Yes, curiously enough, ESPN has made a television series based on gambling (specifically poker) in Vegas. Although a bit corny and repetitive at times, the eight-episode series will surely entertain fans of the game.
This three-DVD set is packed with goodies that will definitely satisfy anyone’s hunger to know more about the show or about poker in general.
Vegas, Baby, Vegas
- Alternate season finale
- 1998 World Series of Poker Final Table
- Outtakes & auditions
- Audio commentary by series creators
TV on DVD
- Project Greenlight/Stolen Summer
- The Osbournes: The First Season (Totally Uncensored)
- Alias: Season One
- The Osbournes: The Second Season
- Alias: Season Two
- Penn & Teller: Bullshit!
- Alias: Season Three
- Scrubs: The Complete First Season
- The Muppet Show Season One
- Life as We Know It: The Complete Series
- Lost: The Complete First Season
- Scrubs Season Two
- Scrubs Season Three
- Scrubs Season 4
- Scrubs: The Complete Fifth Season
- Kyle XY: The Complete First Season
- The Young Indiana Jones Chronicles: Volume 1
- The Young Indiana Jones Chronicles: Volume 2
- The Young Indiana Jones Chronicles: Volume 3
- Lost: The Complete Fourth Season
Tilt is a dumb show, plain and simple. From the characters to the plots, there is just one thing after another to shake your head at. That said, it’s hard not to be drawn in by the intense poker matches with high stakes shot from insane camera angles. But the stories take themselves too seriously. Here’s an example of one of the 30-minute episodes as described on the DVD sleeve: “Clark, Miami, Eddie and the Matador all make it through to the final table. Nickle and the FBI close in on Everest. Will the Matador have the last laugh?” Ridiculous? Yes. Entertaining? Highly.
Michael Madsen stars as the “Matador,” with a “You gonna bark all day, little doggie, or are you gonna bite?” attitude. He is a poker god in the world of Texas Hold ‘Em who resides at the Colorado Casino and consistently cheats his way to victory. Three smug card players, Eddie, Miami and Clark, who have all been cheated by the Matador at one time or another, join to bring down the legend. We follow the trio around Vegas, watching them gloat about how good they are at poker and playing high-stakes, no-limit games.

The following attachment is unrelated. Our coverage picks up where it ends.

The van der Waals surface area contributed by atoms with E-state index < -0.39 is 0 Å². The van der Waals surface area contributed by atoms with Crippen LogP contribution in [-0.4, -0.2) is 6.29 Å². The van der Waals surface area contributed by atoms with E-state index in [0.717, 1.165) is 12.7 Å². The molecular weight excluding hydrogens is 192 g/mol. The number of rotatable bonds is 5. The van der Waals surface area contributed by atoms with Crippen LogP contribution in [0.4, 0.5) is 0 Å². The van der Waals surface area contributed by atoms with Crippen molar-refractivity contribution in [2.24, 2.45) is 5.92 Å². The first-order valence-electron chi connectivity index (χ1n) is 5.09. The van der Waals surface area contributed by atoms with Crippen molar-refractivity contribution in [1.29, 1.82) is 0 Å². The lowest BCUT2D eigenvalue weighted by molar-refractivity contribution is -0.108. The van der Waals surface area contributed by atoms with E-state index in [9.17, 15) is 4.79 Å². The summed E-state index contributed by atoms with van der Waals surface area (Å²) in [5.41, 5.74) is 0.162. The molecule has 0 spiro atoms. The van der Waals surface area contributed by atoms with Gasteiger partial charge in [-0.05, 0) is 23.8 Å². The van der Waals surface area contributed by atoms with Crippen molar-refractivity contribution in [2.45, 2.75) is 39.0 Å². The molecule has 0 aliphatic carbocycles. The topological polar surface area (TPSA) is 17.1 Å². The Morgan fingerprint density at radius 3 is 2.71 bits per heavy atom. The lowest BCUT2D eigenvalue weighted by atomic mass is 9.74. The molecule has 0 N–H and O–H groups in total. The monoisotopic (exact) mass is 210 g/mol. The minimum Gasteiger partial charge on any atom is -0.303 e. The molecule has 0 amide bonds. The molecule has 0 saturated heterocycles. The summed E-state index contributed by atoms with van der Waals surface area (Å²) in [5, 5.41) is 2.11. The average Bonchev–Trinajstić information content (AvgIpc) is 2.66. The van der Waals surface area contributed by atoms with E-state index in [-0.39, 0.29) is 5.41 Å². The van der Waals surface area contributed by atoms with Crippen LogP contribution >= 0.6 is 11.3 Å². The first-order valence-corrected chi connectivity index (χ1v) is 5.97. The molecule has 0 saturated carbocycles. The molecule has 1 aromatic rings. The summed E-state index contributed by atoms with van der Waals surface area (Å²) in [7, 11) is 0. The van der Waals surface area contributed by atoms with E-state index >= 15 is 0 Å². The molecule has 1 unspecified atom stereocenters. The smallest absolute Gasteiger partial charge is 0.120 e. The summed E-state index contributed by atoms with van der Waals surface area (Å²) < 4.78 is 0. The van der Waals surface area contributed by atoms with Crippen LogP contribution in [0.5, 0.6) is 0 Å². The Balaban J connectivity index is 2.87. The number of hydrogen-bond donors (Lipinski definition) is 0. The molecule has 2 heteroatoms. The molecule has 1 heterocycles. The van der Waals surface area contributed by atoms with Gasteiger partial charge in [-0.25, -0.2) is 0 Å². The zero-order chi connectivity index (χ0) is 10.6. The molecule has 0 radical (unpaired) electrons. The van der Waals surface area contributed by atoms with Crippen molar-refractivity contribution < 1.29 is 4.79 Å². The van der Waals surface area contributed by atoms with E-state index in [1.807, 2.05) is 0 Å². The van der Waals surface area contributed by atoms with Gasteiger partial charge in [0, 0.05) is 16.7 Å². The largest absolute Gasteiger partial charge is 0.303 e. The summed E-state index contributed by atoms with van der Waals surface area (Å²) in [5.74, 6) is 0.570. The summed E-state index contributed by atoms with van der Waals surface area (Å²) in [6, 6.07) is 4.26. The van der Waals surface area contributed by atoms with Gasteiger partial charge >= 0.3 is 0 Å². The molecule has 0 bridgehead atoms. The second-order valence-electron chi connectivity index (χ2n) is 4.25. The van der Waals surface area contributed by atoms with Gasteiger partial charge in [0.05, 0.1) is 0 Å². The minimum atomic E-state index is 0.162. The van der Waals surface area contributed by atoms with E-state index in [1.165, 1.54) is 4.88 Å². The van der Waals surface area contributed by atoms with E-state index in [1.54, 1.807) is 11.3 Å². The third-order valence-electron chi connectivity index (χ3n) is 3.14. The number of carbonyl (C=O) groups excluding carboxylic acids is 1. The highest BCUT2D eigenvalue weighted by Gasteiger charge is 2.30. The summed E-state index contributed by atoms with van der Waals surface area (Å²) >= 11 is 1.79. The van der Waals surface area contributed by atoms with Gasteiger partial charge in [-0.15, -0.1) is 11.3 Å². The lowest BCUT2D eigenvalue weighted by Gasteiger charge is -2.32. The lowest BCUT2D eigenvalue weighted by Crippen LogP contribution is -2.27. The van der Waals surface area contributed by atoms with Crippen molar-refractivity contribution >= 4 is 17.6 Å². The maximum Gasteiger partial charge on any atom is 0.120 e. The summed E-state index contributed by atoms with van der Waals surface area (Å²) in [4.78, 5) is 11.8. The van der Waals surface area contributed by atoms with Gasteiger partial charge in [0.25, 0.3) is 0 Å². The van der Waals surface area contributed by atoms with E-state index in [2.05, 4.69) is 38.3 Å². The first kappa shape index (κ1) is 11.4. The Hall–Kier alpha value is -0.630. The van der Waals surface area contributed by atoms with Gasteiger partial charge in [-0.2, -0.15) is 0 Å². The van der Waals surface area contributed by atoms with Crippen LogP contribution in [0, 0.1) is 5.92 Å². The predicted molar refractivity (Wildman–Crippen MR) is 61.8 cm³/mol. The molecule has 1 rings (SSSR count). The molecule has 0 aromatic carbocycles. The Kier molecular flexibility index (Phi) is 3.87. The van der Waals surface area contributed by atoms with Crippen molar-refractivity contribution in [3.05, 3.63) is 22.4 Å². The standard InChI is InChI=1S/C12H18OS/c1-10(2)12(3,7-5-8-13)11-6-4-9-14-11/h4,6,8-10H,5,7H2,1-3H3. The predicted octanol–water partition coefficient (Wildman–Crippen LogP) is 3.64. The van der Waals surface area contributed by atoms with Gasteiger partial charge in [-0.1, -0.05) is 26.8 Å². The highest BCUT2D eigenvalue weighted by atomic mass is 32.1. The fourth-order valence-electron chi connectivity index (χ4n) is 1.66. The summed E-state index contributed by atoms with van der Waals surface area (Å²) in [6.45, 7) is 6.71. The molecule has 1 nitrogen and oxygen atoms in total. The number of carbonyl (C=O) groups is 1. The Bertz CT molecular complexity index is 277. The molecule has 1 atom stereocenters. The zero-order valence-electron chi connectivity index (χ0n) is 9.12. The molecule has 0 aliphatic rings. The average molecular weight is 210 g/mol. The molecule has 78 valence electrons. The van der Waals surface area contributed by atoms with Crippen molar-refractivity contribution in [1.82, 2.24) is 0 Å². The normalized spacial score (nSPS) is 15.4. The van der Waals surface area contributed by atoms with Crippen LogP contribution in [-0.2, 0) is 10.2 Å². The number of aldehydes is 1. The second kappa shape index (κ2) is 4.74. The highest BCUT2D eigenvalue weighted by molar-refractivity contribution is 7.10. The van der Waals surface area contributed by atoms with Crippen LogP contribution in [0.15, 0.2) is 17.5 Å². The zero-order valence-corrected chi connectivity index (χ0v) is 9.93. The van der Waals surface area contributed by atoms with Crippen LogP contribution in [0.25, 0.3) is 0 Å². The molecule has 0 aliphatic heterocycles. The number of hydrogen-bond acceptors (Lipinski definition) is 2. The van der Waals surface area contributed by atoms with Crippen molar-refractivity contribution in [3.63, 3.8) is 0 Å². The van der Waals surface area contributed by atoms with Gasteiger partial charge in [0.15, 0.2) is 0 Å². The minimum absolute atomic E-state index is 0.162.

Even though it’s quite painful to watch these three act, it sure is fun watching them play games. The show is shot like a real sports movie, with fast camera pans, quick cuts, and melodramatic slow motion. Although the poker playing kept me at the edge of my seat, I found the tired jargon that was used to describe every hand annoying.
But overall, I was impressed by how much I enjoyed watching the series. Once you get past the absurdity of the story line, it’s time to sit back and watch the eccentrically filmed card games.
The third disc contains a variety of bonus features. The most thrilling of the extras is the alternate season finale, which turns out to be resoundingly better than the one they left in the series. It gives much more closure to a few of the characters’ stories, while being shocking and moving at the same time. God knows why they didn’t use it.
The outtakes and auditions are just what they sound like, and unless you are into those kinds of things, I’d say skip them. For you big poker fans, the 1998 World Series of Poker Final Table is right up your alley. This 40-minute exhibition is very entertaining, but can really be enjoyed only once.
People who admired the show might enjoy seeing some of the deleted scenes and the Virtual Tour of the Colorado Casino with Eddie Cibrian, although I quickly passed on them. The audio commentary and Behind the Scenes are the two features that should be avoided at all costs . The commentary is done sleepily by executive producers and creators Brian Koppelman and David Levien, whose droning literally made me doze off. I was hoping the Behind the Scenes feature would give some insight on how the poker games were developed for the episodes, but alas, the silly actors just talk about their even sillier characters.
Picture and Sound
The DVD transfer is nearly flawless. The picture is crystal clear, which makes all of the fast tracking and dramatic zooms much easier to handle. The sound is usually good, but sometimes in the midst of the busy casino, the voice levels sound a bit awkward. Other than that, everything seems top notch.
For an avid poker junkie, this is pure gold. You’ll love every episode, along with the extras provided. For someone looking for a good sporting show, results may vary. Otherwise, if you just wanna watch some entertaining poker matches, turn off your brain and get ready to be entertained!